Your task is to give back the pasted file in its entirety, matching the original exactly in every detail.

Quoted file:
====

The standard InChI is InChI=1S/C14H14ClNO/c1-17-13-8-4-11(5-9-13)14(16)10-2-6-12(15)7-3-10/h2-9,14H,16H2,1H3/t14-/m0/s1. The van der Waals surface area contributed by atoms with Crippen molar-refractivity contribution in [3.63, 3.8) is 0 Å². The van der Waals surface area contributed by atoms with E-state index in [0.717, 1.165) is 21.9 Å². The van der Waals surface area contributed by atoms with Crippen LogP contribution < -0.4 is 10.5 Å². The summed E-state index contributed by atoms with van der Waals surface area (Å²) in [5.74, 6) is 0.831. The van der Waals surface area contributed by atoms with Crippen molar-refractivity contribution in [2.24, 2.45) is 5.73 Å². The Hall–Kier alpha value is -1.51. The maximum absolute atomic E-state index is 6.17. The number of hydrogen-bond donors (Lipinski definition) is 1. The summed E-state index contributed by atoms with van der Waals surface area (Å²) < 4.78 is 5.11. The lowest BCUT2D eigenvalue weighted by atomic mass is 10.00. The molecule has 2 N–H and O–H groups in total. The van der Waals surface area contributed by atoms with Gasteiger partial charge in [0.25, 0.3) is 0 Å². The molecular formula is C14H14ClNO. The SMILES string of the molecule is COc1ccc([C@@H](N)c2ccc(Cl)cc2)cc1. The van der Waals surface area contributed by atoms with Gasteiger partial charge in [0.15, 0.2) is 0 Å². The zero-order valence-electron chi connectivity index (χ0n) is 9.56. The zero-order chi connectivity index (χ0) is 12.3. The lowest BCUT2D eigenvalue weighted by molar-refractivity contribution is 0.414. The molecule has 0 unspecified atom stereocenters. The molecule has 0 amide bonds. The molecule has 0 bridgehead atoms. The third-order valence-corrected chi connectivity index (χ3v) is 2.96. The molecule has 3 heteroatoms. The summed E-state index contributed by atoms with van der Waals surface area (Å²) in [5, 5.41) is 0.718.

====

The standard InChI is InChI=1S/C14H14ClNO/c1-17-13-8-4-11(5-9-13)14(16)10-2-6-12(15)7-3-10/h2-9,14H,16H2,1H3/t14-/m0/s1. The van der Waals surface area contributed by atoms with Crippen molar-refractivity contribution in [3.63, 3.8) is 0 Å². The van der Waals surface area contributed by atoms with E-state index in [0.717, 1.165) is 21.9 Å². The van der Waals surface area contributed by atoms with Crippen LogP contribution < -0.4 is 10.5 Å². The summed E-state index contributed by atoms with van der Waals surface area (Å²) in [5.74, 6) is 0.831. The van der Waals surface area contributed by atoms with Crippen molar-refractivity contribution in [2.24, 2.45) is 5.73 Å². The Hall–Kier alpha value is -1.51. The maximum absolute atomic E-state index is 6.17. The number of hydrogen-bond donors (Lipinski definition) is 1. The summed E-state index contributed by atoms with van der Waals surface area (Å²) < 4.78 is 5.11. The lowest BCUT2D eigenvalue weighted by atomic mass is 10.00. The molecule has 2 N–H and O–H groups in total. The van der Waals surface area contributed by atoms with Gasteiger partial charge in [0.25, 0.3) is 0 Å². The molecular formula is C14H14ClNO. The SMILES string of the molecule is COc1ccc([C@@H](N)c2ccc(Cl)cc2)cc1. The van der Waals surface area contributed by atoms with Gasteiger partial charge in [0.15, 0.2) is 0 Å². The zero-order valence-electron chi connectivity index (χ0n) is 9.56. The zero-order chi connectivity index (χ0) is 12.3. The lowest BCUT2D eigenvalue weighted by molar-refractivity contribution is 0.414. The molecule has 0 unspecified atom stereocenters. The molecule has 0 amide bonds. The molecule has 0 bridgehead atoms. The third-order valence-corrected chi connectivity index (χ3v) is 2.96. The molecule has 3 heteroatoms. The summed E-state index contributed by atoms with van der Waals surface area (Å²) in [5, 5.41) is 0.718.